therapeutic orthopedic massage
proprioceptive neuromuscular facilitation
deep tissue massage
trigger point therapy
rocks

RELAXATION & DEEP TISSUE MASSAGE

Swedish Relaxation Massage
Swedish Massage is what most people think of when they hear massage.  Swedish massage uses a variety of techniques that are specifically designed to relax muscles by applying pressure to them against deeper muscles and bones while rubbing in the same direction as the flow of blood returning to the heart.  The main purpose is to increase the oxygen flow in blood and release toxins from muscles. Swedish massage shortens recovery time from muscular strain by flushing the tissues of lactic acid, uric acid, and other metabolic wastes. It stretches the ligaments and tendons keeping them supple and pliable. It reduces stress, both emotional and physical, and is highly suggested for stress management. 

Structural Deep Tissue Massage
Structural Massage uses deep tissue massage techniques to access the deeper tissues of the body as well as the myofascial connective tissues of the body to ease restrictions and allow for greater mobility and range of motion.  Structural massage is especially effective in relieving pain from repetitive stress injuries and overuse injuries.  Structural massage is performed in conjunction with regular stretches or other exercises that the client does outside of the massage session.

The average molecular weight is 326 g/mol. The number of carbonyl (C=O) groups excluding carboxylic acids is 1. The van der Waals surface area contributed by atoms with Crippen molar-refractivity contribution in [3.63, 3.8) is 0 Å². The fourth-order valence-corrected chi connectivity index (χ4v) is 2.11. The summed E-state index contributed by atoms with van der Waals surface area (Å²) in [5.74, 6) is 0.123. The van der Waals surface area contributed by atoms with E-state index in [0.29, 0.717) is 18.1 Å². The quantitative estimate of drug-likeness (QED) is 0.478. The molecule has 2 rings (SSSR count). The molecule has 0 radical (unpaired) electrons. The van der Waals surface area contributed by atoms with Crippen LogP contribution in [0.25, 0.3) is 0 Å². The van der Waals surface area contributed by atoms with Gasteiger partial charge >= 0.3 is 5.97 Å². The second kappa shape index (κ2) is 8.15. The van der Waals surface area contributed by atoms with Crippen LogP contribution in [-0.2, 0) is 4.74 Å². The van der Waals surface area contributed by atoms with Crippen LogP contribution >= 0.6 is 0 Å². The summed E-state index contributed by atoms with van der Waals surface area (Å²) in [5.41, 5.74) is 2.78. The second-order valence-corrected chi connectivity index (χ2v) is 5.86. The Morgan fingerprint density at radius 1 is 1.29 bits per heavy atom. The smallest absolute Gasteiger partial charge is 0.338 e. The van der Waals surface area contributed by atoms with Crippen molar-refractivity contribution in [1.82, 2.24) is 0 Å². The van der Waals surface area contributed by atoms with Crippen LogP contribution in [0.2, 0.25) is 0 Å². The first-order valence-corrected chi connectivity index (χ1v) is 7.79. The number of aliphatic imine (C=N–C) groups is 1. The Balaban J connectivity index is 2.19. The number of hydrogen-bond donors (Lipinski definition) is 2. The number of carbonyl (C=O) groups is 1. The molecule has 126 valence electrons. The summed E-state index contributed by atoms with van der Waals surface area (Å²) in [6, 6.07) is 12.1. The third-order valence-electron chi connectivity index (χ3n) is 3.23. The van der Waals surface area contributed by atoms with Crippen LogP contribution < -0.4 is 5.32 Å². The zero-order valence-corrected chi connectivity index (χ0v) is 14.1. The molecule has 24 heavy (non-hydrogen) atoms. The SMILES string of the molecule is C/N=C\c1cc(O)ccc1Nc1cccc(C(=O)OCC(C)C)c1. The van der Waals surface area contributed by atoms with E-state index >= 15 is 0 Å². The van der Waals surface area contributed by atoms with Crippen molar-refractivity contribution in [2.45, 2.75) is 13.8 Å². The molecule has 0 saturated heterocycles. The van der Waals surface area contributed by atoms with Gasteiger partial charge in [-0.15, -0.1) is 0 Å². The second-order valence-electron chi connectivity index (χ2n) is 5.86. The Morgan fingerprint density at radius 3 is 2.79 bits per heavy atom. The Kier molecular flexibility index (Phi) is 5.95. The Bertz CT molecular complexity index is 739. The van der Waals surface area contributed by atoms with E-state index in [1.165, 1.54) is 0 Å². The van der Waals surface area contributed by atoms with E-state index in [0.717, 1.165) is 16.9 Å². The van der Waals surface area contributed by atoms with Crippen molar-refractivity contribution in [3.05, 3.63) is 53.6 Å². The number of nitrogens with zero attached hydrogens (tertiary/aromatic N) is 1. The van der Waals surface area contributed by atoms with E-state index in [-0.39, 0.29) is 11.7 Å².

NeuroMassage Therapy:
NeuroMassage incorporates massage techniques to relax the nervous systems in our body by making changes in the state of neural networks (pain thresholds, muscular tension levels, organ function and emotional state). The NeuroMassage technique activates the electrical energy of the nervous system through subtle and gentle strokes, combined with complete relaxation.

Myofascial Release Therapy
Myofascial Release is a very effective hands-on manual therapy technique that uses sustained pressure into restrictions in the fascial system to eliminate pain, and restore motion and function to the body.

The word “myofascial" is derived from the Greek word "myo", which means "muscle," and the word "fascia". Fascia is the thin layer system of connective tissue in the body that interpenetrates every muscle, bone, nerve, artery, vein, organ and cell in the body.

Adhesions and scar tissue are broken down using specific hands on techniques, causing increased mobility, improved strength and decreased pain.

 

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